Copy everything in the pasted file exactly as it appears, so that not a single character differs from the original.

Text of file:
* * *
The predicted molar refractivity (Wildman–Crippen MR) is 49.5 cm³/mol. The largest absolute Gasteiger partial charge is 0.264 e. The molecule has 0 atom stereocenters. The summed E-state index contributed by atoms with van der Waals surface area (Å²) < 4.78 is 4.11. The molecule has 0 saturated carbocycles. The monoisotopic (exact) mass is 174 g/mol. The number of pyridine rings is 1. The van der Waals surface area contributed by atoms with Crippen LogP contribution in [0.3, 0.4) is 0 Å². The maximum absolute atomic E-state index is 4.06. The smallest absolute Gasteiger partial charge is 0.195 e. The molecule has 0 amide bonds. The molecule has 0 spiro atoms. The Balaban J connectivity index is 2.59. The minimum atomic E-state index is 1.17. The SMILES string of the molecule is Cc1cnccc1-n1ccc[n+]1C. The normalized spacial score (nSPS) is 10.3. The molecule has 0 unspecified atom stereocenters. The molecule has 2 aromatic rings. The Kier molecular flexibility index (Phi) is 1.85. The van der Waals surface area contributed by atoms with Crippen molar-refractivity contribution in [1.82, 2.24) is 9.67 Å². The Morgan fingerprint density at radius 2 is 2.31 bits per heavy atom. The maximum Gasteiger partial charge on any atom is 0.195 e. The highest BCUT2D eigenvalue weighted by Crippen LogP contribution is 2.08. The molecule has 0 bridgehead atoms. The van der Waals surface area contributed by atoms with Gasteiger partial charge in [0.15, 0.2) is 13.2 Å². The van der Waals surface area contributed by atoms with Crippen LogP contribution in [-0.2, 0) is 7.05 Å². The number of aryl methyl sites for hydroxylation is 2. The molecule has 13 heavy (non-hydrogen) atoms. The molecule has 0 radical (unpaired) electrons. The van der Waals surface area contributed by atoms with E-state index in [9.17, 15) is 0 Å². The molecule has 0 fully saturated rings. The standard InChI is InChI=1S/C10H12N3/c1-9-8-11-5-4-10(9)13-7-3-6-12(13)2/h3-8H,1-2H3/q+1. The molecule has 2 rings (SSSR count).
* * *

The predicted molar refractivity (Wildman–Crippen MR) is 49.5 cm³/mol. The largest absolute Gasteiger partial charge is 0.264 e. The molecule has 0 atom stereocenters. The summed E-state index contributed by atoms with van der Waals surface area (Å²) < 4.78 is 4.11. The molecule has 0 saturated carbocycles. The monoisotopic (exact) mass is 174 g/mol. The number of pyridine rings is 1. The van der Waals surface area contributed by atoms with Crippen LogP contribution in [0.3, 0.4) is 0 Å². The maximum absolute atomic E-state index is 4.06. The smallest absolute Gasteiger partial charge is 0.195 e. The molecule has 0 amide bonds. The molecule has 0 spiro atoms. The Balaban J connectivity index is 2.59. The minimum atomic E-state index is 1.17. The SMILES string of the molecule is Cc1cnccc1-n1ccc[n+]1C. The normalized spacial score (nSPS) is 10.3. The molecule has 0 unspecified atom stereocenters. The molecule has 2 aromatic rings. The Kier molecular flexibility index (Phi) is 1.85. The van der Waals surface area contributed by atoms with Crippen molar-refractivity contribution in [1.82, 2.24) is 9.67 Å². The Morgan fingerprint density at radius 2 is 2.31 bits per heavy atom. The maximum Gasteiger partial charge on any atom is 0.195 e. The highest BCUT2D eigenvalue weighted by Crippen LogP contribution is 2.08. The molecule has 0 bridgehead atoms. The van der Waals surface area contributed by atoms with Gasteiger partial charge in [0.15, 0.2) is 13.2 Å². The van der Waals surface area contributed by atoms with Crippen LogP contribution in [-0.2, 0) is 7.05 Å². The number of aryl methyl sites for hydroxylation is 2. The molecule has 13 heavy (non-hydrogen) atoms. The molecule has 0 radical (unpaired) electrons. The van der Waals surface area contributed by atoms with E-state index in [9.17, 15) is 0 Å². The molecule has 0 fully saturated rings. The standard InChI is InChI=1S/C10H12N3/c1-9-8-11-5-4-10(9)13-7-3-6-12(13)2/h3-8H,1-2H3/q+1. The molecule has 2 rings (SSSR count).